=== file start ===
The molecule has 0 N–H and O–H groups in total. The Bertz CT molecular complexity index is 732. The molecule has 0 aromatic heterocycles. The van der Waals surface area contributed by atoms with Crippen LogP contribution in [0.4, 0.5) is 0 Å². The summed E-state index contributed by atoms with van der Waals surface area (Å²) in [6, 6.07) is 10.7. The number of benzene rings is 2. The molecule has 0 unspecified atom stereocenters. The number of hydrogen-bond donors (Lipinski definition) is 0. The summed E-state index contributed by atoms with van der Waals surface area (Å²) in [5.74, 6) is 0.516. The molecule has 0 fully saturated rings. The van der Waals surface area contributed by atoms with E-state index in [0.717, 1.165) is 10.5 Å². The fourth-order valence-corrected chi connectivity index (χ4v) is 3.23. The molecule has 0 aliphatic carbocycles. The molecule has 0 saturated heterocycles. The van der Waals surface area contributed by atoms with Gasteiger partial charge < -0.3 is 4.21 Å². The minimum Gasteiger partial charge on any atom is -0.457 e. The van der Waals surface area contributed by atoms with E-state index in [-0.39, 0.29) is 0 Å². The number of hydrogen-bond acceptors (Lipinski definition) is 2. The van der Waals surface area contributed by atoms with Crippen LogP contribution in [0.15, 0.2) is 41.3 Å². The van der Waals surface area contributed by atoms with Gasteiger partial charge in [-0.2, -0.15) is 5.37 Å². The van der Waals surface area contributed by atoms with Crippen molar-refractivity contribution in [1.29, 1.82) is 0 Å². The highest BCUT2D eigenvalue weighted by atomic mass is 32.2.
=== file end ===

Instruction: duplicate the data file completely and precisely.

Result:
The molecule has 0 N–H and O–H groups in total. The Bertz CT molecular complexity index is 732. The molecule has 0 aromatic heterocycles. The van der Waals surface area contributed by atoms with Crippen LogP contribution in [0.4, 0.5) is 0 Å². The summed E-state index contributed by atoms with van der Waals surface area (Å²) in [6, 6.07) is 10.7. The number of benzene rings is 2. The molecule has 0 unspecified atom stereocenters. The number of hydrogen-bond donors (Lipinski definition) is 0. The summed E-state index contributed by atoms with van der Waals surface area (Å²) in [5.74, 6) is 0.516. The molecule has 0 fully saturated rings. The van der Waals surface area contributed by atoms with E-state index in [0.717, 1.165) is 10.5 Å². The fourth-order valence-corrected chi connectivity index (χ4v) is 3.23. The molecule has 0 aliphatic carbocycles. The molecule has 0 saturated heterocycles. The van der Waals surface area contributed by atoms with Gasteiger partial charge < -0.3 is 4.21 Å². The minimum Gasteiger partial charge on any atom is -0.457 e. The van der Waals surface area contributed by atoms with E-state index in [-0.39, 0.29) is 0 Å². The number of hydrogen-bond acceptors (Lipinski definition) is 2. The van der Waals surface area contributed by atoms with Crippen LogP contribution in [0.15, 0.2) is 41.3 Å². The van der Waals surface area contributed by atoms with Gasteiger partial charge in [-0.2, -0.15) is 5.37 Å². The van der Waals surface area contributed by atoms with Crippen molar-refractivity contribution in [1.29, 1.82) is 0 Å². The highest BCUT2D eigenvalue weighted by atomic mass is 32.2.